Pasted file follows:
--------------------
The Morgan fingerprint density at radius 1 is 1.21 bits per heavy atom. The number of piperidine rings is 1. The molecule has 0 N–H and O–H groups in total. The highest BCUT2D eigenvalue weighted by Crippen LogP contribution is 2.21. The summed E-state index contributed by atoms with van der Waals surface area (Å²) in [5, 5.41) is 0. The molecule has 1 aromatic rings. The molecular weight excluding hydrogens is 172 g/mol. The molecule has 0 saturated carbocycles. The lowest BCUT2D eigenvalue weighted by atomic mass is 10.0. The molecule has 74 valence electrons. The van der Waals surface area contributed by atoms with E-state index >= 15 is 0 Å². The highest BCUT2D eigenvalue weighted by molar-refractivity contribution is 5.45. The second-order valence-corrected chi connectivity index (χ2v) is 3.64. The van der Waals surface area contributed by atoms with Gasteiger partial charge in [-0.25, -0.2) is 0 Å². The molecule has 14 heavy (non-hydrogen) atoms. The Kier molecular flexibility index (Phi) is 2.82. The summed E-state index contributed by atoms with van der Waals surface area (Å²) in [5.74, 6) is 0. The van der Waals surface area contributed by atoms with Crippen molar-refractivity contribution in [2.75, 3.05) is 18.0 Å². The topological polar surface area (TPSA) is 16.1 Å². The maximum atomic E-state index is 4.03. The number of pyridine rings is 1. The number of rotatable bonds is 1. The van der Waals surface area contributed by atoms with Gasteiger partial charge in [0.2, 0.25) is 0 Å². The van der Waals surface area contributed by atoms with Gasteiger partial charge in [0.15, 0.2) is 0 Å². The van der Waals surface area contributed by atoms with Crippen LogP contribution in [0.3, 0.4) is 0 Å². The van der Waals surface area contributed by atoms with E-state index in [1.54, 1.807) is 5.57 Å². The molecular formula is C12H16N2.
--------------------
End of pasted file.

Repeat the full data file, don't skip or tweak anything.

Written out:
The Morgan fingerprint density at radius 1 is 1.21 bits per heavy atom. The number of piperidine rings is 1. The molecule has 0 N–H and O–H groups in total. The highest BCUT2D eigenvalue weighted by Crippen LogP contribution is 2.21. The summed E-state index contributed by atoms with van der Waals surface area (Å²) in [5, 5.41) is 0. The molecule has 1 aromatic rings. The molecular weight excluding hydrogens is 172 g/mol. The molecule has 0 saturated carbocycles. The lowest BCUT2D eigenvalue weighted by atomic mass is 10.0. The molecule has 74 valence electrons. The van der Waals surface area contributed by atoms with E-state index >= 15 is 0 Å². The highest BCUT2D eigenvalue weighted by molar-refractivity contribution is 5.45. The second-order valence-corrected chi connectivity index (χ2v) is 3.64. The van der Waals surface area contributed by atoms with Gasteiger partial charge in [-0.25, -0.2) is 0 Å². The molecule has 14 heavy (non-hydrogen) atoms. The Kier molecular flexibility index (Phi) is 2.82. The summed E-state index contributed by atoms with van der Waals surface area (Å²) in [5.74, 6) is 0. The van der Waals surface area contributed by atoms with Crippen molar-refractivity contribution in [2.75, 3.05) is 18.0 Å². The topological polar surface area (TPSA) is 16.1 Å². The maximum atomic E-state index is 4.03. The number of pyridine rings is 1. The number of rotatable bonds is 1. The van der Waals surface area contributed by atoms with Gasteiger partial charge in [0.2, 0.25) is 0 Å². The van der Waals surface area contributed by atoms with Gasteiger partial charge in [0.15, 0.2) is 0 Å². The van der Waals surface area contributed by atoms with Crippen LogP contribution in [0.3, 0.4) is 0 Å². The van der Waals surface area contributed by atoms with E-state index in [1.54, 1.807) is 5.57 Å². The molecular formula is C12H16N2.